Christmas Day (III)

This passage is joyfully noisy.

Madonna and Child
"Madonna and Child," Sadao Watanabe. Used by permission from the artist. Image © 1979 by Sadao Watanabe.  Artwork held in the Luther Seminary Fine Arts Collection, St. Paul, Minn.

December 25, 2014

First Reading
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Commentary on Isaiah 52:7-10

This passage is joyfully noisy.

First, the messenger announces and speaks. Then, sentinels lift up their voices in a song of joy. Finally, Jerusalem herself joins in the cacophonous acclamation of God’s deeds. The good news of what God has done is too good to be quietly noted. One must give voice in witness and praise such that even the ends of the earth shall see God’s acts of salvation.

On Christmas morning the focus of one’s preaching rightly focuses on the incarnation, on God Almighty taking on flesh and blood to dwell among humanity. This reading from Isaiah, written long before the advent of the Christ child, bears witness of God as savior and reminds us that while the incarnation is most certainly something new, God as savior is not new but a part of who God is — something that had already been praised for centuries.

The passage, as befits a celebration of incarnation, emphasizes the bodily nature of witness and praise. The feet of the messenger are beautiful (vs. 7). Sentinels lift up their voices (vs. 8). The LORD bears an arm before the eyes of the nations (vs. 10). Much of this language is metaphoric and metonymic. The body imagery reminds us that neither the work of God nor the praise humans render are tasks of the mind but rather involve our whole beings, even our bodies.

The voice of the messenger

The messenger announces a number of things: peace, good news, salvation, and that Zion’s God reigns (vs. 7). It is a reversal of things that had previously been spoken to Zion. The verses just prior to this pericope recount two events from Zion’s history: the Exile (vs. 3) and the Exodus (vs. 4). Just as God had led the Israelites out of slavery in Egypt, so God is now leading the exiles home. Instead of war — experienced at the hand of both Assyria and Babylon — they now will have peace. Their God reigns.

Statements proclaiming the reign of the LORD occur throughout the Old Testament, primarily in the books of Psalms, Isaiah, and Zechariah. These statements are often praises that claim God as ruler over all nations (cf Psalms 47 and 97-99) or as one who established the orders of creation (Psalm 93). In the ancient Near Eastern context, wars were thought to be an earthly reflection of gods fighting in the heavens. The statement that Zion’s God reigns signifies both the power of the LORD and a rejection of the power of other kings or gods.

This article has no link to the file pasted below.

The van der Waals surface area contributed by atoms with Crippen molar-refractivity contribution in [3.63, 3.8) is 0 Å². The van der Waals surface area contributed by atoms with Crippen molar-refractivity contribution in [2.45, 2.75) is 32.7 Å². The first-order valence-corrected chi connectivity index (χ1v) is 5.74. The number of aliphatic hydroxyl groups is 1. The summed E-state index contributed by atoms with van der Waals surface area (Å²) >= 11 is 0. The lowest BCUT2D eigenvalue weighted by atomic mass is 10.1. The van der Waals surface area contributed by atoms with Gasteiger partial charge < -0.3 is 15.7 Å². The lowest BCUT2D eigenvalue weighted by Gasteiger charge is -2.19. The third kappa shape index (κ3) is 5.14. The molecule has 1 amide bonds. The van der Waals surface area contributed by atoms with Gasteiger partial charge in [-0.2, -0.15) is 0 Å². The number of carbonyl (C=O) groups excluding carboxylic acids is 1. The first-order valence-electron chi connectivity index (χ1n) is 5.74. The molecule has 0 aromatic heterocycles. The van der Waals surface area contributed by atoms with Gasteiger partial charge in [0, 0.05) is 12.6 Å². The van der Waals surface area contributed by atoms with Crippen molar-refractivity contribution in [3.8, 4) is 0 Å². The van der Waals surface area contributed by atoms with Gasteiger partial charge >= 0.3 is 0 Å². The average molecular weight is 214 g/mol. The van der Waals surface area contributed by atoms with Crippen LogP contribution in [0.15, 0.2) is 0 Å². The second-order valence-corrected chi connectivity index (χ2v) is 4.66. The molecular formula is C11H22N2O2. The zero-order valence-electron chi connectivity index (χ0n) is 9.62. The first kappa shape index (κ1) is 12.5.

The Old Testament also attests to a tense relationship between the LORD as king and the human king reigning on the throne of Israel. The people’s request for a king in 1 Samuel 8 is interpreted as a rejection of the kingship of the LORD, while in 2 Samuel 7 the promise to King David is that his descendents would sit on the throne of Zion forever. The statement here may be understood both as in line with the many statements praising the kingship or reign of the LORD and as a reassertion that regardless of earthly power structures, it is the LORD rather than a human who truly reigns.

The voice of the sentinels

The sentinels proclaim that the LORD has returned to Zion (vs. 8). Does this mean that God was missing? Like the news that God reigns, this phrase requires some consideration of the worldview of Jerusalem in the 6th century BCE. When the Babylonians destroyed Jerusalem in 587 BCE, the temple — the visible sign of God’s presence — was also destroyed. What kind of God allows the divine house to be destroyed? One who no longer intends to live in it. Thus, the general world view would have been that the LORD had abandoned Zion or had been defeated by another god. Whether these statements accurately describe the presence of the LORD or not does not much matter for this particular passage. What this poem proclaims — what these sentinels proclaim — is that it is again visibly clear that the LORD dwells in Zion. The restoration proclaimed can be nothing other than the work of God present in Zion.

The voice of Jerusalem

Finally, Jerusalem is encouraged to add her voice to the cacophony of praise. More specifically it is the ruins or wastelands of Jerusalem who is told to break forth into singing (vs. 9). The city Jerusalem, also called Zion, is personified as a woman in a number of places in the Old Testament. Her embodiment accomplishes several things. It allows for closer empathy with the condition of the people and physical structures of Jerusalem, whether in a state of destruction or repair. It enables the whole of the people of Jerusalem to be understood as one — unified in emotion and speech. It also allows for a number of relational metaphors between the people of Jerusalem and the LORD. In the books of Jeremiah, the early part of Isaiah, and Ezekiel, Jerusalem is portrayed as God’s wife — often unfaithful. In the book of Lamentations, she is portrayed as the daughter of the LORD who calls out to others to see her pain and boldly accuses God for what has befallen her. In this portion of Isaiah, she is called to praise in the face of hope. Still in ruins, she is given news of comfort and redemption. Still in ruins, she is called to sing praise of God who acts on her behalf. Still in ruins, she is called to bear witness of her salvation to the all nations, even to the ends of the earth.